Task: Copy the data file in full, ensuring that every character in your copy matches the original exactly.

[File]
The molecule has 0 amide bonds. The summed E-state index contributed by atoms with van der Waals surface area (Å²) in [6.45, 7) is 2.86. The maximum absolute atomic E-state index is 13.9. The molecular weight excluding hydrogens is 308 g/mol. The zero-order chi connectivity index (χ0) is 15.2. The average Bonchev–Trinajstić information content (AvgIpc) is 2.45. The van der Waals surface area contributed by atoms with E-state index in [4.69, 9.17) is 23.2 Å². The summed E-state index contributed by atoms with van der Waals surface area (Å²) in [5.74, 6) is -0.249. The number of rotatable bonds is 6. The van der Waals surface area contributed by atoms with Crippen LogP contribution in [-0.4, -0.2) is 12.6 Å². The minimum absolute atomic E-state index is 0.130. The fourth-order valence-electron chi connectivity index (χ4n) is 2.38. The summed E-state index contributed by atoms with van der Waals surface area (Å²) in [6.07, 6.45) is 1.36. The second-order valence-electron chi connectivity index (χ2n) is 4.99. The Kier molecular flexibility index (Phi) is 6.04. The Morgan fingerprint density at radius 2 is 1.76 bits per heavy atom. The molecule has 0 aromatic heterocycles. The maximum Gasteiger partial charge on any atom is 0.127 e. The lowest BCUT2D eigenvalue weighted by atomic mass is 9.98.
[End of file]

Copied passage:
The molecule has 0 amide bonds. The summed E-state index contributed by atoms with van der Waals surface area (Å²) in [6.45, 7) is 2.86. The maximum absolute atomic E-state index is 13.9. The molecular weight excluding hydrogens is 308 g/mol. The zero-order chi connectivity index (χ0) is 15.2. The average Bonchev–Trinajstić information content (AvgIpc) is 2.45. The van der Waals surface area contributed by atoms with E-state index in [4.69, 9.17) is 23.2 Å². The summed E-state index contributed by atoms with van der Waals surface area (Å²) in [5.74, 6) is -0.249. The number of rotatable bonds is 6. The van der Waals surface area contributed by atoms with Crippen LogP contribution in [-0.4, -0.2) is 12.6 Å². The minimum absolute atomic E-state index is 0.130. The fourth-order valence-electron chi connectivity index (χ4n) is 2.38. The summed E-state index contributed by atoms with van der Waals surface area (Å²) in [6.07, 6.45) is 1.36. The second-order valence-electron chi connectivity index (χ2n) is 4.99. The Kier molecular flexibility index (Phi) is 6.04. The Morgan fingerprint density at radius 2 is 1.76 bits per heavy atom. The molecule has 0 aromatic heterocycles. The maximum Gasteiger partial charge on any atom is 0.127 e. The lowest BCUT2D eigenvalue weighted by atomic mass is 9.98.